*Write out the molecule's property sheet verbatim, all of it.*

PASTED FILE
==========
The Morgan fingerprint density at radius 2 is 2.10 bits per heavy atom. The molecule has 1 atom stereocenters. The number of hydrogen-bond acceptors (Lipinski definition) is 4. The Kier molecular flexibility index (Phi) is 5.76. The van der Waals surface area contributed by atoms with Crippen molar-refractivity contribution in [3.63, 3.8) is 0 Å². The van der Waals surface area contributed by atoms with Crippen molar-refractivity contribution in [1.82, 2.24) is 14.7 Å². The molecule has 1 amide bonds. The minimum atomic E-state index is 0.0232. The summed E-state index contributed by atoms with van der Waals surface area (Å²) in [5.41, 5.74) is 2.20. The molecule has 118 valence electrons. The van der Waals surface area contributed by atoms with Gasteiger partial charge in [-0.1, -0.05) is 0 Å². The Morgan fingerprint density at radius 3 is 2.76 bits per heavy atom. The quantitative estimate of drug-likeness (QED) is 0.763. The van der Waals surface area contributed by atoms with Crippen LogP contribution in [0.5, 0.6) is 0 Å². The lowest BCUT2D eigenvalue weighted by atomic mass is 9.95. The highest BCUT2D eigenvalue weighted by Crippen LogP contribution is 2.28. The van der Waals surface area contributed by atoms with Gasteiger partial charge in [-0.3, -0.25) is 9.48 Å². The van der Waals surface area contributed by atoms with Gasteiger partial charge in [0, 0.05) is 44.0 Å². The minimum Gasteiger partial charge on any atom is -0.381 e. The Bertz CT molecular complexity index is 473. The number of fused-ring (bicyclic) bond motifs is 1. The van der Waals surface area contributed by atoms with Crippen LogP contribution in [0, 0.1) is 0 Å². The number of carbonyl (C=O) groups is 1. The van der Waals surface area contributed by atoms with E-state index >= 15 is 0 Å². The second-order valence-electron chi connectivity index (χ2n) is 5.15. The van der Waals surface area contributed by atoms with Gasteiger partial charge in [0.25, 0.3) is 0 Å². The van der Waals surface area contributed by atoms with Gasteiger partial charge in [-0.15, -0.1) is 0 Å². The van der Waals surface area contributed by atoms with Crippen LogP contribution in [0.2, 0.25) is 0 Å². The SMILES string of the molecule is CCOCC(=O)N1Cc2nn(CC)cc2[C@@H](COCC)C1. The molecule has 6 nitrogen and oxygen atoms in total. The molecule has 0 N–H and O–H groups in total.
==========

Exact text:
The Morgan fingerprint density at radius 2 is 2.10 bits per heavy atom. The molecule has 1 atom stereocenters. The number of hydrogen-bond acceptors (Lipinski definition) is 4. The Kier molecular flexibility index (Phi) is 5.76. The van der Waals surface area contributed by atoms with Crippen molar-refractivity contribution in [3.63, 3.8) is 0 Å². The van der Waals surface area contributed by atoms with Crippen molar-refractivity contribution in [1.82, 2.24) is 14.7 Å². The molecule has 1 amide bonds. The minimum atomic E-state index is 0.0232. The summed E-state index contributed by atoms with van der Waals surface area (Å²) in [5.41, 5.74) is 2.20. The molecule has 118 valence electrons. The van der Waals surface area contributed by atoms with Gasteiger partial charge in [-0.1, -0.05) is 0 Å². The Morgan fingerprint density at radius 3 is 2.76 bits per heavy atom. The quantitative estimate of drug-likeness (QED) is 0.763. The van der Waals surface area contributed by atoms with Crippen LogP contribution in [0.5, 0.6) is 0 Å². The lowest BCUT2D eigenvalue weighted by atomic mass is 9.95. The highest BCUT2D eigenvalue weighted by Crippen LogP contribution is 2.28. The van der Waals surface area contributed by atoms with Gasteiger partial charge in [-0.3, -0.25) is 9.48 Å². The van der Waals surface area contributed by atoms with Gasteiger partial charge in [0, 0.05) is 44.0 Å². The minimum Gasteiger partial charge on any atom is -0.381 e. The Bertz CT molecular complexity index is 473. The number of fused-ring (bicyclic) bond motifs is 1. The van der Waals surface area contributed by atoms with Crippen LogP contribution in [0, 0.1) is 0 Å². The number of carbonyl (C=O) groups is 1. The van der Waals surface area contributed by atoms with E-state index >= 15 is 0 Å². The second-order valence-electron chi connectivity index (χ2n) is 5.15. The van der Waals surface area contributed by atoms with Gasteiger partial charge in [0.25, 0.3) is 0 Å². The van der Waals surface area contributed by atoms with Gasteiger partial charge in [-0.15, -0.1) is 0 Å². The van der Waals surface area contributed by atoms with Crippen LogP contribution in [0.2, 0.25) is 0 Å². The SMILES string of the molecule is CCOCC(=O)N1Cc2nn(CC)cc2[C@@H](COCC)C1. The molecule has 6 nitrogen and oxygen atoms in total. The molecule has 0 N–H and O–H groups in total.